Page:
FORT HUNTER LIGGETT, Calif. –
Transportation Soldiers from the Army Reserve 390th Seaport Operations Company out of Ceiba, Puerto Rico conducted roll-on/roll off operations at the Port of Oakland in Oakland, California, June 17, 2022.
Roll-on/roll off operations consist of moving tactical vehicles from a staging point on land, to a sea vessel, latching them into place in preparation for travel, then unlatching the vehicles and moving them off of the sea vessel. The purpose of this exercise is to simulate a real-world operation in which Soldiers would have to send vehicles out or receive vehicles from another port. The vessel utilized in this training exercise was the cargo ship MV Cape Orlando (T-AKR2044). The Cape Orlando is an inactive roll-on/roll-off ship that is part of the U.S. Ready Reserve Fleet.
“We're doing different scenarios because there's different decks on the vessel,” said 2nd Lt. Kassandra Vazquez, platoon leader with the 390th SPOC, and officer in charge of seaport operations. “The Soldiers can get an experience on different techniques or different environments of the vessel. It's not the same training on the lower deck or the upper deck.”
During this exercise, the 390th SPOC moved heavy and light tactical. The heavy vehicles are latched in on the lower deck while the light vehicles are latched to the upper deck, said Vazquez.
For a number of Soldiers, this type of experience was slightly different from what they had trained for in the past.
“So we basically stage the vehicles in the same order that we want to load them on and then we ground guide them inside the vessel. We have our latching team inside which basically hooks them down to the vessel,” said Pvt. Jan Medina, a cargo specialist with the 390th SPOC. “The latching down systems we have here, we don't have that at AIT. So this is a learning experience for me.”
Overseeing the roll on/roll off operation on the Cape Orlando was Navy Reserve Lt. j.g. James Bonner with the Strategic Sealift Officers. He was on active duty training with the Maritime Administration
“My role these two weeks will be acting as a liaison between the Army and the Maritime Administration,” said Bonner. “We have shipboard expertise. I sail commercially for my civilian job. So, I can bridge the gap between the civilian world, sailing on the ship and what you guys are doing in the army.”
Exercises such as this not only benefit the Soldiers involved, but they also give the Maritime Administration the opportunity to assess the readiness of their Ready Reserve Fleet.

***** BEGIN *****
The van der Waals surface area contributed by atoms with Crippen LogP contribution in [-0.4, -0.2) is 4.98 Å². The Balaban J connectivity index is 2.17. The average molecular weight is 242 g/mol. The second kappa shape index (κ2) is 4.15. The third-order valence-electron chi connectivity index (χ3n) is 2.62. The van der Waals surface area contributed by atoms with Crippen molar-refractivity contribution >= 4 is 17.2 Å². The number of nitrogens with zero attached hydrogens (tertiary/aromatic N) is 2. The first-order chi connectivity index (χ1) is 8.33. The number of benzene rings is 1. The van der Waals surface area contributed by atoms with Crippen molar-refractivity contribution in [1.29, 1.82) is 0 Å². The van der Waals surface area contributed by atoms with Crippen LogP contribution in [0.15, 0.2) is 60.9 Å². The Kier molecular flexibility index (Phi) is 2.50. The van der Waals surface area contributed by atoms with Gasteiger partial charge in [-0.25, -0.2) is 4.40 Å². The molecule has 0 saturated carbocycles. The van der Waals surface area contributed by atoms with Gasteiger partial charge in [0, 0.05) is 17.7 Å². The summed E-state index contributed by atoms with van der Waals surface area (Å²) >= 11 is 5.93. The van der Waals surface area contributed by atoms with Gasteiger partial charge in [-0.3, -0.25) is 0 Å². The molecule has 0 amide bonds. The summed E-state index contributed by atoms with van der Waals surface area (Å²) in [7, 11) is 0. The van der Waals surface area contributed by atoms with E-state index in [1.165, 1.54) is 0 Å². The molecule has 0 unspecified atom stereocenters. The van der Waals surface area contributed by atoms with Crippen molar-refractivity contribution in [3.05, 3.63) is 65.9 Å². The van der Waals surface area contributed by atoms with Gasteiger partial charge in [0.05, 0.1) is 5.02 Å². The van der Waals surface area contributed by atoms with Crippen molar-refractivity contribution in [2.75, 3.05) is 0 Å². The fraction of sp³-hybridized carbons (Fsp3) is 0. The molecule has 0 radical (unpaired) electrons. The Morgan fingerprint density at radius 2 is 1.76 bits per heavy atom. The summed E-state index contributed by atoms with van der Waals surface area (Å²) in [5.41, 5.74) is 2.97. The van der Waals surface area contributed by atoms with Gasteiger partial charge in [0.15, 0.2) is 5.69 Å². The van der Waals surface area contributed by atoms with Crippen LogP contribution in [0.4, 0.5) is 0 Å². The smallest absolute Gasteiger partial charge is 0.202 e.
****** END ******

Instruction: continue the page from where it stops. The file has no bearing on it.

“These ships in particular do not move very often. When they do, it ends up being a big operation,” said Bonner. “So, during these operations we can see how you roll the Humvees on, how we have to lash it down, and we see the equipment that we have on the ship. Any time these ships can get some kind of action that isn't just the day to day maintenance is always beneficial.”
Practicing these roll-on/roll off exercises prepares Reserve Soldiers for real life events should they arise.
“In 2017 when Hurricane Maria hit Puerto Rico, we had no service of aircrafts or any ships landing on the island,” said Vazquez. “That's when the 390th was activated and they were able to do their transportation on the island, unloading the vessels, and making sure that the people received their food and their equipment for a lot of areas where the civilians could not be reached.”
Working in a joint operation with the Navy reserve ensured the success of the mission.
“When the Strategic Sealift Officers get to be a part of joint exercises with the Army, it's definitely a great learning experience for us,” said Bonner “It’s awesome to have this side of the Maritime Administration, this ready reserve ship, to train with in conjunction with you all. It's just good all around for all parties.”
Among the lower enlisted, training opportunities encourage mission readiness and highlight the essential nature of their role in the U.S. Army.
“So, this is a learning experience for me and for some other MOS’s,” said Medina. “Some people that are not specifically in this MOS are getting to learn it and actually practice it and we're getting to work more as a unit. The leaders are getting more leadership experience and we're going more as a team together. So I'm actually enjoying this AT.”